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In 2004, the California legislature passed a bill that tightened the participation requirement for California’s welfare program, the California Work Opportunity and Responsibility to Kids program (CalWORKs) and mandated a study of CalWORKs sanction policy for participant noncompliance in the welfare-to-work program. RAND was asked by the California Department of Social Services to carry out this study. Researchers found that county welfare caseworkers’ implementation of the state’s statutory sanction policy makes the sanctions weaker in practice than might have been expected given stated policy. Both caseworkers and higher-level county welfare department employees are strongly reluctant to sanction clients. Furthermore, caseworkers perceive the statutory noncompliance process to be burdensome. Finally, the implementation of sanction policy varies widely across California’s 58 counties. RAND noted three possible directions for reforming California’s sanction policy and practice: (1) swifter sanctions, (2) stronger sanctions with greater financial penalties, and (3) safer sanctions, to ensure that clients are not inappropriately sanctioned due to some combination of caseworker error, lack of knowledge of how to remedy the sanction, or the existence of undisclosed serious barriers.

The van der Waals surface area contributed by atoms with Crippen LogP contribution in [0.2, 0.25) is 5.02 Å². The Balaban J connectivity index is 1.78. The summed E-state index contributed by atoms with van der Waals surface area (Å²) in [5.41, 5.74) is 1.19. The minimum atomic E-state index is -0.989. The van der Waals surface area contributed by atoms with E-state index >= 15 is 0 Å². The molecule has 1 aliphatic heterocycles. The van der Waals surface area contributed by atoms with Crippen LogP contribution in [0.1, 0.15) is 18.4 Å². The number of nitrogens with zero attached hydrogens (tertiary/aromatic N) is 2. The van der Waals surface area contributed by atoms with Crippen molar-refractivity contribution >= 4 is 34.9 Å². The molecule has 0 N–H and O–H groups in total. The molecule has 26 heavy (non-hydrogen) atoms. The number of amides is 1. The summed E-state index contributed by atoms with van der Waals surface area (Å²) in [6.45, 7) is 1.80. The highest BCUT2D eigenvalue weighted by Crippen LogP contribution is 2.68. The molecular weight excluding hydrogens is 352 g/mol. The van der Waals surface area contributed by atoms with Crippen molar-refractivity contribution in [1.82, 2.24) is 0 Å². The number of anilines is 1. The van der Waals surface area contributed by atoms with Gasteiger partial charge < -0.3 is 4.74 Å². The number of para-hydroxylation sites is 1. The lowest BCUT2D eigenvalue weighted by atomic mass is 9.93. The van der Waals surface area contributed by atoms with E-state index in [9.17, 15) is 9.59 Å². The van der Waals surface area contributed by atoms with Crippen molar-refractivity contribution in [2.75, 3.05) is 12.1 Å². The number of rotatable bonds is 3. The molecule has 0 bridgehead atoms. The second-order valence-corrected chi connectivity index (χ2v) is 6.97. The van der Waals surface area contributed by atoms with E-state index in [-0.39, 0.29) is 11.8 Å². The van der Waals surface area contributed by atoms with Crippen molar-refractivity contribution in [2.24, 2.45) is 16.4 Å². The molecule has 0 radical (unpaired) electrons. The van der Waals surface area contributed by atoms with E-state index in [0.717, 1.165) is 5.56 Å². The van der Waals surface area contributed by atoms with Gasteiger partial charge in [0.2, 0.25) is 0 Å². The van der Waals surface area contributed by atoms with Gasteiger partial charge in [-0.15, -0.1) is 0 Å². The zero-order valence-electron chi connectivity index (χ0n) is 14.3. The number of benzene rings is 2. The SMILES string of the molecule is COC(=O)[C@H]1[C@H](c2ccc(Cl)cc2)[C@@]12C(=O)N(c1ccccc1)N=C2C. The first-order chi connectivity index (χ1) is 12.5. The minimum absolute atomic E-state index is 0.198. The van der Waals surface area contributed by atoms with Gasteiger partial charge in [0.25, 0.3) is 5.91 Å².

The research described in this report was conducted by RAND Labor and Population under a contract with the California Department of Social Services (CDSS).

This report is part of the RAND technical report series. RAND technical reports may include research findings on a specific topic that is limited in scope or intended for a narrow audience; present discussions of the methodology employed in research; provide literature reviews, survey instruments, modeling exercises, guidelines for practitioners and research professionals, and supporting documentation; or deliver preliminary findings. All RAND reports undergo rigorous peer review to ensure that they meet high standards for research quality and objectivity.

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